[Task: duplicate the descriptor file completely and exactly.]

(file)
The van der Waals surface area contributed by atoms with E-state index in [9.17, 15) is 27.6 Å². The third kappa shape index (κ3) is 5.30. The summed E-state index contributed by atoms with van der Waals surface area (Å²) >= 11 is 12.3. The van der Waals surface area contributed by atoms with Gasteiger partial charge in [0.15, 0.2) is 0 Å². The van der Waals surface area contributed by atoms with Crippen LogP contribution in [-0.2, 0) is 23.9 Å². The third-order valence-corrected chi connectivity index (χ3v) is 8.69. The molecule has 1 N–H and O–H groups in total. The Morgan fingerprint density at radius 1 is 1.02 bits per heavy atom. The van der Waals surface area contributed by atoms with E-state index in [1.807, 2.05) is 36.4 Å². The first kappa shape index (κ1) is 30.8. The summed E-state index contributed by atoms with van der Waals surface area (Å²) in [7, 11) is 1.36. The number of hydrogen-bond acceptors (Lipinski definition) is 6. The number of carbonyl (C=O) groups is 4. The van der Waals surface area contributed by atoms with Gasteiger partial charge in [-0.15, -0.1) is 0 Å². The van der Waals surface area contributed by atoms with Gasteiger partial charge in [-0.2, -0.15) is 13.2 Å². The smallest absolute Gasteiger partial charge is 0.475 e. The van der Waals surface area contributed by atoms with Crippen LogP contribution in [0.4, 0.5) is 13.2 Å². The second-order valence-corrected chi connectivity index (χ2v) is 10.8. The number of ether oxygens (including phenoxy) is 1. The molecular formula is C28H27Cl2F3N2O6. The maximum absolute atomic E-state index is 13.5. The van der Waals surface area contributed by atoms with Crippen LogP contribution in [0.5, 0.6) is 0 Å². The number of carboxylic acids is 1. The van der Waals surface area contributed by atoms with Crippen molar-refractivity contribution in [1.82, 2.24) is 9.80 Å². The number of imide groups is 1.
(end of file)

The van der Waals surface area contributed by atoms with E-state index in [9.17, 15) is 27.6 Å². The third kappa shape index (κ3) is 5.30. The summed E-state index contributed by atoms with van der Waals surface area (Å²) >= 11 is 12.3. The van der Waals surface area contributed by atoms with Gasteiger partial charge in [0.15, 0.2) is 0 Å². The van der Waals surface area contributed by atoms with Crippen LogP contribution in [-0.2, 0) is 23.9 Å². The third-order valence-corrected chi connectivity index (χ3v) is 8.69. The molecule has 1 N–H and O–H groups in total. The Morgan fingerprint density at radius 1 is 1.02 bits per heavy atom. The van der Waals surface area contributed by atoms with E-state index in [1.807, 2.05) is 36.4 Å². The first kappa shape index (κ1) is 30.8. The summed E-state index contributed by atoms with van der Waals surface area (Å²) in [7, 11) is 1.36. The number of hydrogen-bond acceptors (Lipinski definition) is 6. The number of carbonyl (C=O) groups is 4. The van der Waals surface area contributed by atoms with Gasteiger partial charge in [-0.15, -0.1) is 0 Å². The van der Waals surface area contributed by atoms with Gasteiger partial charge in [-0.2, -0.15) is 13.2 Å². The smallest absolute Gasteiger partial charge is 0.475 e. The van der Waals surface area contributed by atoms with Crippen LogP contribution in [0.4, 0.5) is 13.2 Å². The second-order valence-corrected chi connectivity index (χ2v) is 10.8. The number of ether oxygens (including phenoxy) is 1. The molecular formula is C28H27Cl2F3N2O6. The maximum absolute atomic E-state index is 13.5. The van der Waals surface area contributed by atoms with Crippen LogP contribution in [0.5, 0.6) is 0 Å². The number of carboxylic acids is 1. The van der Waals surface area contributed by atoms with Crippen molar-refractivity contribution in [1.82, 2.24) is 9.80 Å². The number of imide groups is 1.